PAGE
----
The show is also unfortunately plagued by problems endemic to the CW. The most egregious being the eminence of an actor’s appearance over his or her ability (this cast finds a better balance), but also an overindulgence in exposition (Tommy’s death is mentioned five or six times) and clunky dialogue (e.g., “Since you majored in dropping out”) in addition to a low production budget (anything computer generated is glaringly obvious).

Moreover, some characters are drawn a little thin. Take for example the perpetually-babbling, IT expert Felicity Smoak (Emily Bett Rickards, a new series regular) who spends most of her time babbling perpetually — and somewhat endearingly — and who barely conceals her attractiveness behind some thick-framed glasses. (But, hey, we can pretend.) Or all around badass, Slade Wilson (the fan-favorite Manu Bennett), who serves as the sensei of scowls and other general badassery in Oliver’s flashbacks. Needless to say, those personalities deserve some fleshing out; but these issues have all been around since before Smallville, and if you can’t fix them you’ve got to stand them — at least for a while longer.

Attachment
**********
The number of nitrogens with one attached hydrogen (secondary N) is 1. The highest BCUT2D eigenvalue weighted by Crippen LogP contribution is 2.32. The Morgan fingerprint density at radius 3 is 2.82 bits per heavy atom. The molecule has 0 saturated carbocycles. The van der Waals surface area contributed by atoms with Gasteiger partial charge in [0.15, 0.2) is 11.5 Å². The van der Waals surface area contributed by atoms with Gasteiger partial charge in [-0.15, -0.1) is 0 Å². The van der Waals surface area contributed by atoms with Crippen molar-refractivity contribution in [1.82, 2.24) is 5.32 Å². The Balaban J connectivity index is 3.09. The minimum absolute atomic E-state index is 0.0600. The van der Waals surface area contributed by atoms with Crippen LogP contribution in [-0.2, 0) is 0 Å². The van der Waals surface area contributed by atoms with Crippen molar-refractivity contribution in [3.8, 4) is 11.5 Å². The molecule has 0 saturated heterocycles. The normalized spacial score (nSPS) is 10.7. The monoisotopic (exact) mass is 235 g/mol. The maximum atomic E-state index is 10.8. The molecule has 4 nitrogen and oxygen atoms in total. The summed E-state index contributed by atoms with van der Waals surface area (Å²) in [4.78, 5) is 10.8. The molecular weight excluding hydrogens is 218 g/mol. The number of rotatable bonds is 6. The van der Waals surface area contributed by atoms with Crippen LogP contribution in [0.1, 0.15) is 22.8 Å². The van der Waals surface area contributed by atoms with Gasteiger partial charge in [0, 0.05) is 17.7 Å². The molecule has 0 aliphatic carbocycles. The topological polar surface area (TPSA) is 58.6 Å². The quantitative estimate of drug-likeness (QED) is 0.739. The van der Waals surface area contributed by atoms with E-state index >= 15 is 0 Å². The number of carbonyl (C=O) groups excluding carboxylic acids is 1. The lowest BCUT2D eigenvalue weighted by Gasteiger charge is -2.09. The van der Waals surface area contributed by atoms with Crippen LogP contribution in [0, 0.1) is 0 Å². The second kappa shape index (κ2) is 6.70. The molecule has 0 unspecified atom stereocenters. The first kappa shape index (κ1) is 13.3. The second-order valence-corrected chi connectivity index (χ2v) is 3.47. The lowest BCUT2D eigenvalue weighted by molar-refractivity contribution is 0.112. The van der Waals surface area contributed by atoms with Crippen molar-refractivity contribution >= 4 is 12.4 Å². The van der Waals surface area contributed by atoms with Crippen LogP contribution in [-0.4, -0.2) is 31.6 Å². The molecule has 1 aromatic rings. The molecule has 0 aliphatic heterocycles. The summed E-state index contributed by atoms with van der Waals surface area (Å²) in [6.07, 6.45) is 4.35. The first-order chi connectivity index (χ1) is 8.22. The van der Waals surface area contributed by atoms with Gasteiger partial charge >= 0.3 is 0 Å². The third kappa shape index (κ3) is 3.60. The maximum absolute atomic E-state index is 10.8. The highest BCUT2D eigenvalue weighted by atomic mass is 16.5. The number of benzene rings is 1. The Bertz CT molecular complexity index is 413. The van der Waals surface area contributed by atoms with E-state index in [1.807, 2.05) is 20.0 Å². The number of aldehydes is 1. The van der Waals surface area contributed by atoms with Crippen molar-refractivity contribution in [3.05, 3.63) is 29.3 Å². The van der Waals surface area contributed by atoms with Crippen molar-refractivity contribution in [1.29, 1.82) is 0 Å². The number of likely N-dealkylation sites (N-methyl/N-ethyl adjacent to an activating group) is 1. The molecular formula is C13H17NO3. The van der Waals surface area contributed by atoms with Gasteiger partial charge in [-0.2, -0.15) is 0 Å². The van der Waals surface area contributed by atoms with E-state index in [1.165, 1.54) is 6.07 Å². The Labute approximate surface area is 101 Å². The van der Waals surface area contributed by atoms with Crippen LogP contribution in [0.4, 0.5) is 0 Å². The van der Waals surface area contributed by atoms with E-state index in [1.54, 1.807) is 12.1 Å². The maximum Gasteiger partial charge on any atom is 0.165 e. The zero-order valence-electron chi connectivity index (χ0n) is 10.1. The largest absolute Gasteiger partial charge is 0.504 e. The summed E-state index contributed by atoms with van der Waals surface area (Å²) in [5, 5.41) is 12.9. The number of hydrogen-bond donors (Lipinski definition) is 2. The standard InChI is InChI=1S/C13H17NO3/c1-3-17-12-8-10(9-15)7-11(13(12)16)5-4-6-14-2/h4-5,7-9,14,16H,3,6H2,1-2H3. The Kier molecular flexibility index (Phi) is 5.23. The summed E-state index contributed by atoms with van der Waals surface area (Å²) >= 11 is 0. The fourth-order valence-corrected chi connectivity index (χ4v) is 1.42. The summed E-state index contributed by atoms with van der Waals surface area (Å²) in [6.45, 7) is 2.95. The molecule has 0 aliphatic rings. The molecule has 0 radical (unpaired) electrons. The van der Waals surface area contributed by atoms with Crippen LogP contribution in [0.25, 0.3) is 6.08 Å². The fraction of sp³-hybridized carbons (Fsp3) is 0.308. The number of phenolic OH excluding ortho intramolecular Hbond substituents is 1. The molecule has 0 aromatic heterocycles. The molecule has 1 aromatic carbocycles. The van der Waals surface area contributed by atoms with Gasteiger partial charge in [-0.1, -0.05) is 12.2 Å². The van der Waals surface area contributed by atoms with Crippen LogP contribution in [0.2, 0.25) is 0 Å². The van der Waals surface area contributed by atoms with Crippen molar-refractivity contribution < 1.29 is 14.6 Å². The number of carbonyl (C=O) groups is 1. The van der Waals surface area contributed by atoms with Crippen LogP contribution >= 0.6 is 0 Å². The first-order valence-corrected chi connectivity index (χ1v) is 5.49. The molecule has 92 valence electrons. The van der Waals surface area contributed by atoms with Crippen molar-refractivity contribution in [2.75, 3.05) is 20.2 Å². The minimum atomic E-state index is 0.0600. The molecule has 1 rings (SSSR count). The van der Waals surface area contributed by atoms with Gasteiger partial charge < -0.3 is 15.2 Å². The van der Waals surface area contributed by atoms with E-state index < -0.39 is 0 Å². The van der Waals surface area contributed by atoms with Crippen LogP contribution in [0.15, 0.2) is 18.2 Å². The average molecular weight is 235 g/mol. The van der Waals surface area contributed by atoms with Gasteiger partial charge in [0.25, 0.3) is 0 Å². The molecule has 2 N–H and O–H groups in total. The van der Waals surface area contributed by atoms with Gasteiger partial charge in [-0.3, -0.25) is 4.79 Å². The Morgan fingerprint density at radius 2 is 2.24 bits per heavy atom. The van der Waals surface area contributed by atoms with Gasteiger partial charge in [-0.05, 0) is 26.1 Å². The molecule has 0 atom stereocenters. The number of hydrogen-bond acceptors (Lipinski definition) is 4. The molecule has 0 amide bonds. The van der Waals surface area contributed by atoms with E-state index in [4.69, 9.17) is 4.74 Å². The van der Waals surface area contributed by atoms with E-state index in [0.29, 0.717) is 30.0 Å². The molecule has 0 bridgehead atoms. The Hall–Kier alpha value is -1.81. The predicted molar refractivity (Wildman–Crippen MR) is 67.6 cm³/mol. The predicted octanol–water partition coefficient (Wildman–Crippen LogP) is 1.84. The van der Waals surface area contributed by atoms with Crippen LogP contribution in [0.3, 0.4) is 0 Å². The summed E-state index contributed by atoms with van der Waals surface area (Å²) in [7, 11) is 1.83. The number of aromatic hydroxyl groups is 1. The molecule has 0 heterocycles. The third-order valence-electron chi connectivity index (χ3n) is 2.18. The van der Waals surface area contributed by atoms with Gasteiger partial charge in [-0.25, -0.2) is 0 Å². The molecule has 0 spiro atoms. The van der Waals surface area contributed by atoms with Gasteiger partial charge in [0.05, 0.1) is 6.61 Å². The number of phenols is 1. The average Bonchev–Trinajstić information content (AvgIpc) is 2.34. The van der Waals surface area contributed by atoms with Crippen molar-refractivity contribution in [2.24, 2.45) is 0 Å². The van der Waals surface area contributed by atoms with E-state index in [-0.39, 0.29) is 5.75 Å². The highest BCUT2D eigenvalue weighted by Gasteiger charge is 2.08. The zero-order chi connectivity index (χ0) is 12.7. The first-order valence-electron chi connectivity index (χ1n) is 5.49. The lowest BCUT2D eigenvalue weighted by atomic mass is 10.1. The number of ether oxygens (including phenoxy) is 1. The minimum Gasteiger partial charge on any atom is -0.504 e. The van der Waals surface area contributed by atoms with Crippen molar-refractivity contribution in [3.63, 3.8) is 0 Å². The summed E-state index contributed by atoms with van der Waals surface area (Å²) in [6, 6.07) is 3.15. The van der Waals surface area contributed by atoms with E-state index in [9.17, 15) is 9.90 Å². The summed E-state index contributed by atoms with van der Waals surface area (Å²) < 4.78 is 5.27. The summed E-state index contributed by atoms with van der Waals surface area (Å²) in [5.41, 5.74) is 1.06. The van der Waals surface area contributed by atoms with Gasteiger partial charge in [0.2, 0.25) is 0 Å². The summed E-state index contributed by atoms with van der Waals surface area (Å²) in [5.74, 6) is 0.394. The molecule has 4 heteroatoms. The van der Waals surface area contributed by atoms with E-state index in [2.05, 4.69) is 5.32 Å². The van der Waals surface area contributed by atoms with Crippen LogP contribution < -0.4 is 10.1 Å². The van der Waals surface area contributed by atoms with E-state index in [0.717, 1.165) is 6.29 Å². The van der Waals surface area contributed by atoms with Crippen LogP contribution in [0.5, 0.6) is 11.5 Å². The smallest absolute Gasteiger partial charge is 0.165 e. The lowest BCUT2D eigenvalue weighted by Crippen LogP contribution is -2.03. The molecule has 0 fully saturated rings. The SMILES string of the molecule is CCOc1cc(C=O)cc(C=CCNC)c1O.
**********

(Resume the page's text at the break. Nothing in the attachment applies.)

Regardless, the fight sequences continue to be kinetic and well-choreographed, and some lines like “Keep in mind, I do control your paycheck and your sex life” find sturdy comedic footing. Although the humor can seem ostentatious at times, it’s never overwhelmingly so, which gives the show a nice consistency of tone. And the addition of perennially dour-faced Summer Glau should, if nothing else, buoy viewership. (And was that Black Canary?)

Arrow‘s inaugural season earned several very positive reviews for its handling of dark subject matter and its deviation from the comics that inspired it; and the series creators insisted they were going to continue down that path, but season two, at least ostensibly, seems a bit more pro forma (and slightly more kid-friendly), which I suppose stills counts as taking a new direction.

As for the name change, Oliver’s decided to drop his media-appointed, vigilante appellation (“The Hood”), presumably for his more familiar and equally-simplistic handle, Green Arrow, and assumed his rightful place atop the family business conglomerate (Queen Consolidated); he’s also resolved to stop killing every crook he encounters. All of which indicates turning over a new leaf, but also a pretty strict adherence to the character’s comic book backstory.

Or, in other words, not what the showrunners promised.

But, for the record, weaving those seemingly disparate parts into one cohesive narrative about coming to grips with who you are, what you’ve done and how you’re going to move on (i.e., serious character development) together with a little social commentary, concerning celebrity media coverage, is impressive for any season opener — especially one on the CW. So it’s not a bullseye, but with a little refinement the series can find its stride and hit that mark.

Episode score: 7.5/10